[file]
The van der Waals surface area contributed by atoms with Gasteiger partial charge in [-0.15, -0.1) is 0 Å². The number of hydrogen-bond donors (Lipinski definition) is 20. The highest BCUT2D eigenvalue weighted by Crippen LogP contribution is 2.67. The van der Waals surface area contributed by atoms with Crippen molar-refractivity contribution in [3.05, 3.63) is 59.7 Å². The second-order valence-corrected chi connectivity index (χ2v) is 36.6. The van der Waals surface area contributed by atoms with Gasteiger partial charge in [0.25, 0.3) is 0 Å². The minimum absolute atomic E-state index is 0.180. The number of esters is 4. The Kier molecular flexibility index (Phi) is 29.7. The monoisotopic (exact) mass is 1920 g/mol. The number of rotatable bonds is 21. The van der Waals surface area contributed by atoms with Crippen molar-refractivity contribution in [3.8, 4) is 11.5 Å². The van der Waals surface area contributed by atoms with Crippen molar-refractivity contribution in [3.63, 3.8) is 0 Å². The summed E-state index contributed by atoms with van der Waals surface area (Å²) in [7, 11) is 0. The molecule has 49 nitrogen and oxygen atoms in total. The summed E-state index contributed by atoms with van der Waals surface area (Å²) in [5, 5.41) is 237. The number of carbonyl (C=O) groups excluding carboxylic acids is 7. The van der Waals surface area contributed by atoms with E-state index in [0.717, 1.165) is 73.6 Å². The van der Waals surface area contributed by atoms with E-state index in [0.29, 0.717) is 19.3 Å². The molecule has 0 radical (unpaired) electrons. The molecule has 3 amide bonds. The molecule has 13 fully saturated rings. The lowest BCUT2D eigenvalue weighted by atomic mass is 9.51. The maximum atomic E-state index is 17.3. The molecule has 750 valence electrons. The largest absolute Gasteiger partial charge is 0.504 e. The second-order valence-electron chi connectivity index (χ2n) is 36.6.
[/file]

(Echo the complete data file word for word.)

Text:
The van der Waals surface area contributed by atoms with Gasteiger partial charge in [-0.15, -0.1) is 0 Å². The number of hydrogen-bond donors (Lipinski definition) is 20. The highest BCUT2D eigenvalue weighted by Crippen LogP contribution is 2.67. The van der Waals surface area contributed by atoms with Crippen molar-refractivity contribution in [3.05, 3.63) is 59.7 Å². The second-order valence-corrected chi connectivity index (χ2v) is 36.6. The van der Waals surface area contributed by atoms with Gasteiger partial charge in [0.25, 0.3) is 0 Å². The minimum absolute atomic E-state index is 0.180. The number of esters is 4. The Kier molecular flexibility index (Phi) is 29.7. The monoisotopic (exact) mass is 1920 g/mol. The number of rotatable bonds is 21. The van der Waals surface area contributed by atoms with Crippen molar-refractivity contribution in [3.8, 4) is 11.5 Å². The van der Waals surface area contributed by atoms with Crippen molar-refractivity contribution in [3.63, 3.8) is 0 Å². The summed E-state index contributed by atoms with van der Waals surface area (Å²) in [7, 11) is 0. The molecule has 49 nitrogen and oxygen atoms in total. The summed E-state index contributed by atoms with van der Waals surface area (Å²) in [5, 5.41) is 237. The number of carbonyl (C=O) groups excluding carboxylic acids is 7. The van der Waals surface area contributed by atoms with E-state index in [0.717, 1.165) is 73.6 Å². The van der Waals surface area contributed by atoms with E-state index in [0.29, 0.717) is 19.3 Å². The molecule has 0 radical (unpaired) electrons. The molecule has 3 amide bonds. The molecule has 13 fully saturated rings. The lowest BCUT2D eigenvalue weighted by atomic mass is 9.51. The maximum atomic E-state index is 17.3. The molecule has 750 valence electrons. The largest absolute Gasteiger partial charge is 0.504 e. The second-order valence-electron chi connectivity index (χ2n) is 36.6.